Over 25% of all submissions, and half of submissions made by the building industry, identified the need for new or updated guidance on rights and responsibilities under the Premises Standards. The AHRC’s Guideline on the application of the Premises Standards was identified as a key document used by the building industry.

The NCC does not address fixtures and fittings in detail – it focuses on structural elements that are certified before the building is in use. However, the Premises Standards has scope to address fixtures and fittings. However there is no consensus among disability and building experts on many wayfinding issues, including:

  • signage requirements
  • luminance contrasting
  • other emerging wayfinding solutions.

The 2016 review of the Premises Standards identified the need for more work on these issues. Some progress has been made on these issues within Australian Standards, but there is no consensus.

The Australian Government, in conjunction with stakeholders, could oversee guidelines on signage requirements, luminance contrasting and other emerging wayfinding solutions. This could be used to inform issues in the Premises Standards, either by an Australian Standards process or through a future amendment to the Premises Standards.

Figure 12: Percentage of submissions discussing issues associated with Action 2

  • 4.4% of submissions mentioned inclusiveness
  • 6% of submissions mentioned consultation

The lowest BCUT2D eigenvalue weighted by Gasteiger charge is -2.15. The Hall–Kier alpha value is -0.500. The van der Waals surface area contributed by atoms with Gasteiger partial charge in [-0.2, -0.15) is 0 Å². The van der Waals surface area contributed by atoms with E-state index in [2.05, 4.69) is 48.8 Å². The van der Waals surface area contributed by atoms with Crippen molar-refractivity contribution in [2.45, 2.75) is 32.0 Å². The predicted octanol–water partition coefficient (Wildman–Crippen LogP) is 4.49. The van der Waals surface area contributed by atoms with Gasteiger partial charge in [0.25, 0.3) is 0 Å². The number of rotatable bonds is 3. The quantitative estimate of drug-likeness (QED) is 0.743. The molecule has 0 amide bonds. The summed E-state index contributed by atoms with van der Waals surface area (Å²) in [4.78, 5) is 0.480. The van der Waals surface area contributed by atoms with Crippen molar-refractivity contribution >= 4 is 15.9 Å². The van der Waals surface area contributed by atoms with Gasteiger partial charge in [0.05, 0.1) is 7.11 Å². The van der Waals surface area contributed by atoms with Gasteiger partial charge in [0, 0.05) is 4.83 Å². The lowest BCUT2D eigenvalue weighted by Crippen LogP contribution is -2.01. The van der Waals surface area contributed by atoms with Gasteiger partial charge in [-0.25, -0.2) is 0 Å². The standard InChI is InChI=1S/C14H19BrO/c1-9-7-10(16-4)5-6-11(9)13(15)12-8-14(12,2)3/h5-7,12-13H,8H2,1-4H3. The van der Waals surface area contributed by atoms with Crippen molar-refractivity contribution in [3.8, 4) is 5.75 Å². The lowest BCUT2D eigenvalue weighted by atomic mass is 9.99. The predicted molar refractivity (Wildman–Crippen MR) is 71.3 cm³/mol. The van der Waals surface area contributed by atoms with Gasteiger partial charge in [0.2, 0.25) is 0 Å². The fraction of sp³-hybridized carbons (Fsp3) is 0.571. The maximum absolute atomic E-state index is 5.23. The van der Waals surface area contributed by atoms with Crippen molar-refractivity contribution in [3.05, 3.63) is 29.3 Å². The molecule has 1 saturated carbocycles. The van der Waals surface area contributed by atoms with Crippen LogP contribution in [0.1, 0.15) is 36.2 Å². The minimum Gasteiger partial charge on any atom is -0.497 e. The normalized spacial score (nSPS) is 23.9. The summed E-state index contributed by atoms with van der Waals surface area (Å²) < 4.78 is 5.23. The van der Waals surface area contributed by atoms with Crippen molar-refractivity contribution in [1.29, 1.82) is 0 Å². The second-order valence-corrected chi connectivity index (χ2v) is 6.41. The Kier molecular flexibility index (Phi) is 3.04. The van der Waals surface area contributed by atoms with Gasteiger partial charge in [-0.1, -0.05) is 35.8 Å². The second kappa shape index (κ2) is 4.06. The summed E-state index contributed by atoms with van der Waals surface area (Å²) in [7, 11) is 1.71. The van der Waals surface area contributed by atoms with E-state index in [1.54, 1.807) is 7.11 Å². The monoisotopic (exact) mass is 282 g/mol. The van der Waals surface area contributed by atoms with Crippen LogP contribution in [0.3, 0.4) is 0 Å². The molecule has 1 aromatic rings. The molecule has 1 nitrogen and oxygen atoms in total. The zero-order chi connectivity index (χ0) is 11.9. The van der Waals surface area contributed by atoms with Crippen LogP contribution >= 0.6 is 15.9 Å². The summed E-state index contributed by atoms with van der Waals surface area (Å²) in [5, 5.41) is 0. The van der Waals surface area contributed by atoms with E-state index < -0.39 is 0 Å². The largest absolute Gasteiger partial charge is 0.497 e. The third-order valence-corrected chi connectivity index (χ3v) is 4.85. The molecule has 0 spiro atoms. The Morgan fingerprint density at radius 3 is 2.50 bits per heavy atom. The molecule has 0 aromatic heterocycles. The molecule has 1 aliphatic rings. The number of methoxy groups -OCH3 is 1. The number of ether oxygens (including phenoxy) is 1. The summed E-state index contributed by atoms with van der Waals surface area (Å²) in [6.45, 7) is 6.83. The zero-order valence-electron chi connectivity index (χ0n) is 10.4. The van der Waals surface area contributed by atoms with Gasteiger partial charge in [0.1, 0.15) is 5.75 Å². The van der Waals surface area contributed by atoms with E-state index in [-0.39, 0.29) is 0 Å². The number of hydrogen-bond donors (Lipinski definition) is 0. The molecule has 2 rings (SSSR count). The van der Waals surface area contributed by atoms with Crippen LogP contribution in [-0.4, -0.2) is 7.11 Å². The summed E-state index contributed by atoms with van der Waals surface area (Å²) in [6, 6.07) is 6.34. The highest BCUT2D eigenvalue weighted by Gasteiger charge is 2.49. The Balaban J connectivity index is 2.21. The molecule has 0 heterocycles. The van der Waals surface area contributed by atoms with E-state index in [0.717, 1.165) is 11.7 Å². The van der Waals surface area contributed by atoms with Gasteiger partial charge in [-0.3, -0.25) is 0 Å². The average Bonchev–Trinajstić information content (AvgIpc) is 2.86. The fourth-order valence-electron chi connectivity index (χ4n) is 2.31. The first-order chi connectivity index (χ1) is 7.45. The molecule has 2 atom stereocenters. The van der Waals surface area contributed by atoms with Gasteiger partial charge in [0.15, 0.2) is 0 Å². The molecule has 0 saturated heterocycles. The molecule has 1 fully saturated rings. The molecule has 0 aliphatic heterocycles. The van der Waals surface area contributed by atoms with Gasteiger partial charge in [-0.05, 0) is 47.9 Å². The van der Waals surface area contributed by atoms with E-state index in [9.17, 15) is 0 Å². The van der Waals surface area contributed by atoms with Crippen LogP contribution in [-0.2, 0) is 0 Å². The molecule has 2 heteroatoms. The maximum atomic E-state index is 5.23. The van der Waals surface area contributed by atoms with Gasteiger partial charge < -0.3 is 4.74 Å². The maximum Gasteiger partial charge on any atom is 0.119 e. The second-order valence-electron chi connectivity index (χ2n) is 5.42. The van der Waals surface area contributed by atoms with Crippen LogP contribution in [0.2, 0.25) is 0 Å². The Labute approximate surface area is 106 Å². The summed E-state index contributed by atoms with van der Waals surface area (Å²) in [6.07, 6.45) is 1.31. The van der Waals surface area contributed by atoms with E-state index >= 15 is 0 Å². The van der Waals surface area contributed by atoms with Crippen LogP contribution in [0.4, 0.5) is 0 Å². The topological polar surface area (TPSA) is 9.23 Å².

• 6% of submissions mentioned hearing augmentation
  • 10.8% of submissions mentioned toilet accessibility
  • 11.2% of submissions mentioned luminance contrast
  • 12.4% of submissions mentioned old and heritage buildings
  • 12.7% of submissions mentioned auditing and enforcement
  • 14.7% of submissions mentioned compliant process
  • 15.1% of submissions mentioned signage
  • 25.9% of submissions mentioned guidance

Nearly 30% of submissions from the disability sector raised the need for:

  • guidance on lodging and resolving complaints
  • guidance on dealing with heritage-listed and older buildings
  • advice for employers and procurement specialists.

Some submissions also raised the importance of guidance to align the Premises Standards and Transport Standards. However, stakeholders said that alignment of these standards would not resolve all interpretation issues related to their implementation. Guidance would focus on helping people interpret and implement the standards where they intersect.